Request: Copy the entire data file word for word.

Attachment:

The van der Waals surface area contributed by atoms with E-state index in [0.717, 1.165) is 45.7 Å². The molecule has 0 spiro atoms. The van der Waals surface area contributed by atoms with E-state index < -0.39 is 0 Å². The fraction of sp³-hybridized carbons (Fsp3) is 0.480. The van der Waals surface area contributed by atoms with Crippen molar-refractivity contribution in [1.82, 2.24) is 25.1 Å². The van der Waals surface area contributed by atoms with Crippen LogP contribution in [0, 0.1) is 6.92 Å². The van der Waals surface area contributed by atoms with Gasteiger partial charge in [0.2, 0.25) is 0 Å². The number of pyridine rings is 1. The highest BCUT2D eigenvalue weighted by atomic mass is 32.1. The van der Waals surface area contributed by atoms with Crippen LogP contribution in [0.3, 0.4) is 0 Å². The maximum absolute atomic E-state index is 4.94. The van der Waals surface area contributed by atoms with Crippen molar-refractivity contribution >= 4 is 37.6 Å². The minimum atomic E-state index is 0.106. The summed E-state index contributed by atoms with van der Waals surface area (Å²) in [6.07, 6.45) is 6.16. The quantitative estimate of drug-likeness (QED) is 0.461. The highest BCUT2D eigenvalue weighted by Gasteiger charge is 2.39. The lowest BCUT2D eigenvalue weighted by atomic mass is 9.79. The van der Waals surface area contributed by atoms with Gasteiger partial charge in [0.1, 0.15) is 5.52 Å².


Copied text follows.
The van der Waals surface area contributed by atoms with E-state index in [0.717, 1.165) is 45.7 Å². The molecule has 0 spiro atoms. The van der Waals surface area contributed by atoms with E-state index < -0.39 is 0 Å². The fraction of sp³-hybridized carbons (Fsp3) is 0.480. The van der Waals surface area contributed by atoms with Crippen molar-refractivity contribution in [1.82, 2.24) is 25.1 Å². The van der Waals surface area contributed by atoms with Crippen LogP contribution in [0, 0.1) is 6.92 Å². The van der Waals surface area contributed by atoms with Gasteiger partial charge in [0.2, 0.25) is 0 Å². The number of pyridine rings is 1. The highest BCUT2D eigenvalue weighted by atomic mass is 32.1. The van der Waals surface area contributed by atoms with Crippen LogP contribution in [0.3, 0.4) is 0 Å². The maximum absolute atomic E-state index is 4.94. The van der Waals surface area contributed by atoms with Crippen molar-refractivity contribution >= 4 is 37.6 Å². The minimum atomic E-state index is 0.106. The summed E-state index contributed by atoms with van der Waals surface area (Å²) in [6.07, 6.45) is 6.16. The quantitative estimate of drug-likeness (QED) is 0.461. The highest BCUT2D eigenvalue weighted by Gasteiger charge is 2.39. The lowest BCUT2D eigenvalue weighted by atomic mass is 9.79. The van der Waals surface area contributed by atoms with Gasteiger partial charge in [0.1, 0.15) is 5.52 Å².